Saturday, January 24, 2009

Equal portions....


One of the happenings in our family that gives me cause to pause and wonder about the rules we create for society is how often the children cry foul when it comes to food distribution.

We have a 17 year-old male in our family, followed by five females aged 15, 9, 8, and 7 yr old twins. Then a 6 yr old boy and 5 year old girl. It is not possible to determine how much each of these children eat based on their gender or ages. It is not even possible to determine based on their likes and dislikes. Yet, Regardless of whatever factors might come into play, the younger children insist that they all be given equal portions of everything served or it's not "fair".

There is, however, one factor that matters, and that is whether or not I am the one serving the food. This is intriguing to me...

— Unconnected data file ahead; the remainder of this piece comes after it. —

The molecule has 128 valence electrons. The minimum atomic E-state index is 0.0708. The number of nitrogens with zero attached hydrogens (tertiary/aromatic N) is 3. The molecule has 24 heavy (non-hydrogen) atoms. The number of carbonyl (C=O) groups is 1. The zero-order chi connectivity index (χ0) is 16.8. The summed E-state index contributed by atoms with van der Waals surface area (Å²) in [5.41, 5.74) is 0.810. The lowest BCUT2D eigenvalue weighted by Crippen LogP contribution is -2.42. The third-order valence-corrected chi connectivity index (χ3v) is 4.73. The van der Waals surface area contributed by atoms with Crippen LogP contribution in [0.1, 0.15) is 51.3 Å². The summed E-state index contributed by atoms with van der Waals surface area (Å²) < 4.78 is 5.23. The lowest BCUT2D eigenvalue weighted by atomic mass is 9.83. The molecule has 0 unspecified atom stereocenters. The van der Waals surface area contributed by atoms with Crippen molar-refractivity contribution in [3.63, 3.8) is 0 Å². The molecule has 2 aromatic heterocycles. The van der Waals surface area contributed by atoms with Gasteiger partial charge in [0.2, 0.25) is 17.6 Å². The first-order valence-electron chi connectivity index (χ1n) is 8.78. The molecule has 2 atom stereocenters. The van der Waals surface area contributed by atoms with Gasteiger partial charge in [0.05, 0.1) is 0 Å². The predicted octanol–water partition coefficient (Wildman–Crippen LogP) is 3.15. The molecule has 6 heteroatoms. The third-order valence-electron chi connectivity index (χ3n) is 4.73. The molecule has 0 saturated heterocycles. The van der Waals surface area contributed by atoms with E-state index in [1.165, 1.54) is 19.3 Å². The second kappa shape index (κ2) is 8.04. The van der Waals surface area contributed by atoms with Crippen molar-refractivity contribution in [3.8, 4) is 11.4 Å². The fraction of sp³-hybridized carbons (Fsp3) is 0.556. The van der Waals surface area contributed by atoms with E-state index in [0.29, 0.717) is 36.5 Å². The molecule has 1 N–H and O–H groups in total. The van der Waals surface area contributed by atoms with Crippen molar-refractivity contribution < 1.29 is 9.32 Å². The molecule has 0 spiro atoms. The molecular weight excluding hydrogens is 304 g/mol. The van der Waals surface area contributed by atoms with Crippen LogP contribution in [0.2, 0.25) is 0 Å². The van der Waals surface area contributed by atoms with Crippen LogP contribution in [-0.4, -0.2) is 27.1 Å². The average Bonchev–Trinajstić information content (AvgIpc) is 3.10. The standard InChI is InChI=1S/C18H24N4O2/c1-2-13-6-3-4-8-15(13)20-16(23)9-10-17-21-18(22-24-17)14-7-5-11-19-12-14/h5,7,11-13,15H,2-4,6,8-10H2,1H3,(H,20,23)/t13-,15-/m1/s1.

If I am doling the portions out it better all be the same portions, and they all develop an eagle eye for fairness. If I place the food on the table and they choose what the portions are there is little thought given to who gets what - unless there is obvious greed over particularly scrumptious fare. Through instruction they have learned to wait for a third helping if someone else has only had one. I have noted it's never a problem for someone else to have more for those who are already satisfied.

So it seems with the Government, that when we are all working hard to earn our living, there might be covetousness over the neighbor's belongings, but we don't generally cry foul. Those are different. Only when we adopt a welfare mentality - that there is a limited amount and they have what they do because someone gave them an upper hand somehow, or gave them more - only when we have the expectation that someone else is in control of the coffers do we begin to develop the eagle eye for fairness.

This is the danger of losing the entrepreneurial Spirit and trading it in for the welfare mentality: when we do not earn what we have we are never satisfied with what we have, because the issue is not what we have but whether or not we are treated fairly. Only when we realize we are able to choose do we become satisfied with what we have, which frees our neighbors to have more, or less if they choose...

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